There was a real refusal to deal with what people saw as the darker side. Especially in the corporate world. It’s easier to say we want to support girls’ education than supports leadership programs for men to stop violating women.
So that’s the big shift that I have seen. It’s still very nascent. There is also a huge backlash. When you do start challenging the status quo, it’s not like people sit and say ‘that’s great’. Women are experiencing backlash. So it’s a mixed bag! I probably have more hope that we can do something about this, than I have had in previous moments of my work.
With the Bell Bajao campaign, we found a huge engagement on the part of men who said that it’s the first time [they’ve] ever been invited into this conversation as past of the solution. The campaign ended up becoming an episode in three soap operas in India, a question on Who Wants To Be a Millionaire‘, we reached 130 million people because the Ministry of Women & Child partnered with us and we won advertising agency awards. It all just really demonstrated to us that if you take a different tactic in terms of how you bring people to the table and how you invite people, they certainly can be engaged and involved in this work. It was an important way in shifting the discord. The campaign got adapted in different countries. Then, we took it global and made it the One million Men, One million-promises campaign. Men started writing in with very concrete promises with what they would and would not do.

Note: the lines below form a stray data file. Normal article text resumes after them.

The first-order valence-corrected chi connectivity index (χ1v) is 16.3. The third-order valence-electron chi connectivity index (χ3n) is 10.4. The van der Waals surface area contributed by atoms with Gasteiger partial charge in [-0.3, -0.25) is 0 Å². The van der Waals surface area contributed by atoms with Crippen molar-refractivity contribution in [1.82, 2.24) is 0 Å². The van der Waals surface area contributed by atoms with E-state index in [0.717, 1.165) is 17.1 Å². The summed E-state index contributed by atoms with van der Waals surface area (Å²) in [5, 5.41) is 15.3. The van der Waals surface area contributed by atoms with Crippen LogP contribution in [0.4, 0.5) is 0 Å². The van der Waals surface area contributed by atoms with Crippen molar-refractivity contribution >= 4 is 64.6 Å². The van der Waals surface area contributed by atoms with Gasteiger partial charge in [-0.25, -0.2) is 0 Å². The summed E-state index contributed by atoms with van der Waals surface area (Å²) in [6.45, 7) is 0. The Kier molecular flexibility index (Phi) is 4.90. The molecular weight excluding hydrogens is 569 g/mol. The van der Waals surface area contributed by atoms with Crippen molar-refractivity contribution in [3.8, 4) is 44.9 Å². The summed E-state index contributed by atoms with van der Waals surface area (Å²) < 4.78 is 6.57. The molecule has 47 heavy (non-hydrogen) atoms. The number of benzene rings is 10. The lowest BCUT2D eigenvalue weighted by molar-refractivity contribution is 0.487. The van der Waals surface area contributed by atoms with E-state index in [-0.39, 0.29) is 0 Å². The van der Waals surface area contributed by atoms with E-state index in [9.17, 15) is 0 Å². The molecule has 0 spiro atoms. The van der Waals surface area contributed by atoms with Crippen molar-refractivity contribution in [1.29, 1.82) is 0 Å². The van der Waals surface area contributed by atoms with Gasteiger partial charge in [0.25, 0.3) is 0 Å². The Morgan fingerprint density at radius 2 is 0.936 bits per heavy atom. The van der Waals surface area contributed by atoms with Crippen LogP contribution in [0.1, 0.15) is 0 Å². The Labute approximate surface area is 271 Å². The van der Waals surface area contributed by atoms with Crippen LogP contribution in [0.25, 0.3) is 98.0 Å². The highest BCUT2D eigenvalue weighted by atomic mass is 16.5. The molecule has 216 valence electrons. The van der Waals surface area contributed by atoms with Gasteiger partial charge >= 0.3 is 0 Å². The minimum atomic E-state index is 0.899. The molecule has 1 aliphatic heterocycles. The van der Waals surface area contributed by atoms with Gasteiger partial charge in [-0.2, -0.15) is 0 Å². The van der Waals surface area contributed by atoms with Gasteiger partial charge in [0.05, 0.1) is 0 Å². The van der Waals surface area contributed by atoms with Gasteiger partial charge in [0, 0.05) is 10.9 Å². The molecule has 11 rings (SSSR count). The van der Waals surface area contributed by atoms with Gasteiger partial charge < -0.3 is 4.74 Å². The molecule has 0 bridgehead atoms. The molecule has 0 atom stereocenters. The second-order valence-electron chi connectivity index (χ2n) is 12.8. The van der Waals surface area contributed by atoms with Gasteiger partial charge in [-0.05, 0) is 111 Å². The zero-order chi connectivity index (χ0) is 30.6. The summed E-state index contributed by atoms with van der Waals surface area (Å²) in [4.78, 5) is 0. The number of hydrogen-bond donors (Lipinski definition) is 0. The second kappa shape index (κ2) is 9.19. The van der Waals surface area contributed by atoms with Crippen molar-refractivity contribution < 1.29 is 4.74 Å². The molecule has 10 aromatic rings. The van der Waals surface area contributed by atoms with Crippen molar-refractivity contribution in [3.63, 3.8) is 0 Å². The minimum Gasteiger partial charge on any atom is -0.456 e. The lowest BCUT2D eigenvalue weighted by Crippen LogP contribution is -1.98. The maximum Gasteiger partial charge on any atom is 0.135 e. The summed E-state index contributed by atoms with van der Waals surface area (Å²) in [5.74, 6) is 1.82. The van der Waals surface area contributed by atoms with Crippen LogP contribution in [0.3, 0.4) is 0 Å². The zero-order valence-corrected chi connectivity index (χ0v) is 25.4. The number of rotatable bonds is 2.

India has a new government now; women’s safety is a part of the development agenda. What according to you should be some immediate steps that the government can take to not only ensure women’s safety but also increase accountability?
I think the first thing that the government needs to do is make it very clear to all law enforcement and the judiciary that there is zero tolerance around them not doing their jobs. They have to enforce the current laws that exists around women’s safety and that in terms of expectations around doing their job, it is non-negotiable.
The second thing is telling every single minister that women’s safety is non negotiable and that if they do anything to compromise it at an individual level, there will be consequences and they will be held accountable for it. The time for political impunity for how they treat women is over, it’s done and gone.
If the new government makes women’s safety an absolute priority in its good governance agenda and actually enforces that, it will be a huge step forward in getting us to where we need to be in terms of what’s happening to women in India.
What is your idea of an empowered woman?